As they set out for the haunted house the following morning, Huck notes that it's Friday and that he dreamed about rats the night before. Both are bad omens, and Tom decides they had better not dig that day and Huck agrees to follow Tom's lead. They play Robin Hood instead.
Huck is more independent than Tom and has more experience of real life because of his tough upbringing, but Huck is in awe of Tom's knowledge of books (not knowing how incorrect Tom's "knowledge" often is) and therefore follows Tom's lead.
On Saturday morning they have no success digging at their first dead tree. They head to the haunted house. Inside, the building is covered in cobwebs and falling apart. They are scared at first, but become more confident as time passes and decide to explore upstairs. While they look around upstairs, they hear some mysterious noises below. They peek through the floorboards and see two men. One is the deaf and dumb Spaniard who recently arrived in town and the other is a stranger. They are shocked when the Spaniard speaks, and even more shocked when they realize it is Injun Joe's voice!
The reappearance of Injun Joe gives the novel a trajectory to follow in its final chapters. Until now, its structure has followed a series of short stories that serve almost as moral lessons. Injun Joe's escape introduced a real, as opposed to imagined, danger to the boys, and tracking him down to prevent further brutality will be the novel's resolution. Twain turns his novel into an exciting tale of pursuit and capture, much like one Tom would enjoy reading.
Injun Joe wants the stranger to join him in a "dangerous job." They plan to leave their hide-out here at the haunted house, and complain to each other that they would have left earlier but that Tom and Huck's hanging around nearby held them back the day before. After lunch, the two men take a nap.
The stranger is never developed as a character, nor is his connection to Injun Joe fully explained. He is only a plot device, and Injun Joe remains an isolated, anti-social character, presumably incapable of friendship.
Once the men are asleep, Tom insists on leaving. Huck is terrified of waking the men. When Tom decides to leave and stands up to go, the floorboards squeak and he changes his plan and stays put.
In their past adventures, the boys faced dangers of their own imagining. Now, as they move into adulthood, they face real violent harm from a villain.
The men awaken and discuss what to do with the 600 dollars in silver coins that they have on them. It's a heavy load, so they decide to hide it in the house for now. The boys are ecstatic at the prospect of taking this fortune.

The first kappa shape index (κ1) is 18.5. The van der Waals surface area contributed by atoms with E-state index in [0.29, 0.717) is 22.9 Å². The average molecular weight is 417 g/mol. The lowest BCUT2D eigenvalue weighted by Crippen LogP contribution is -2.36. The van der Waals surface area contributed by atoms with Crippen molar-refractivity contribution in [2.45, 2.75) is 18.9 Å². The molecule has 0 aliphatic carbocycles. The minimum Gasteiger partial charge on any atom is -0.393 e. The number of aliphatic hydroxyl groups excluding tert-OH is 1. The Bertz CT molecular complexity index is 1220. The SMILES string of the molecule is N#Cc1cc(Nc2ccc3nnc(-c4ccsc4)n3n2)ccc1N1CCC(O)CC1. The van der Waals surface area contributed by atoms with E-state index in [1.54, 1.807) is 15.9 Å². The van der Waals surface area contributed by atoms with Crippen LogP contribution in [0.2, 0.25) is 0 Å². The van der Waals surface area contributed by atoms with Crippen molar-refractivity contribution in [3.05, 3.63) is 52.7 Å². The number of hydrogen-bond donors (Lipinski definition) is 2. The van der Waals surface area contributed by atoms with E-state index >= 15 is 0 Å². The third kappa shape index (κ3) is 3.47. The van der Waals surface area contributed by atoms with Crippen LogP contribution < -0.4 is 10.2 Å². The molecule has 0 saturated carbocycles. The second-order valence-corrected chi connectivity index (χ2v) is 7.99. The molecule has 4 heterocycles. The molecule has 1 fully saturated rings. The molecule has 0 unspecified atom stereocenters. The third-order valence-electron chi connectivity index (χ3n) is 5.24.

In all of Tom and Huck's previous adventures, superstitious tokens and other junk assumed the status of treasure to them. In coveting the silver coins, the boys desire something of actual value in the adult world.
As Injun Joe digs a hole to bury the money, his knife strikes something hard under the floor. The men grab a pick and shovel the boys had left downstairs and start digging. They uncover a wooden box full of several thousand dollars in gold coins. They presume "Murrel's gang" left it there long ago.
Even as the dangers and rewards Tom and Huck are faced with take on adult significance, Twain continues to make his story even more fantastic, with hugely improbable events occurring.
The stranger thinks that finding this treasure means they don't have to do the "dangerous job." Injun Joe insists that they will do it, that they'll get revenge, and afterwards head to Texas.
Tom and Huck fear that Injun Joe's revenge is on them. The notion of revenge is a common trope of the romantic tales Tom loves, so Twain continues to shape his story through formulaic plot devices.
Injun Joe initially plans to hide the treasure in the house for now, but then it occurs to him that the presence of the pick and shovel in the house, which had fresh dirt on them, means that others have recently visited the house. He decides instead to take the treasure to his den at "Number Two—under the cross".
"Number Two—under the cross" echoes the language of a mystery novel or drama, rather than the plain speak that the robbers would likely use at a time like this. Twain is able to keep the reader engaged through such unrealistic plot-devices, just as Tom might engage his playmates.
Injun Joe is about to head upstairs to look for the tools' owners there, but the stranger convinces him that it's unlikely anyone is there and that they're better off using the remaining hours of daylight to organize themselves for leaving after dark. Once they've gone, Tom and Huck leave as well, furious with themselves for having left their equipment out. They wonder, too, if Injun Joe's revenge is aimed at them. Huck points out that he is probably plotting revenge against just Tom.
Being a realist, Huck fails to console Tom, who would like to hear about how he'll escape Injun Joe by some fantastic stroke of luck. Twain's descriptions of the boys' final adventure with Injun Joe moves back and forth between realism and sentimentality. Twain also offers constant reminders of how the real world is encroaching on Tom's perception. His path towards maturity is bittersweet.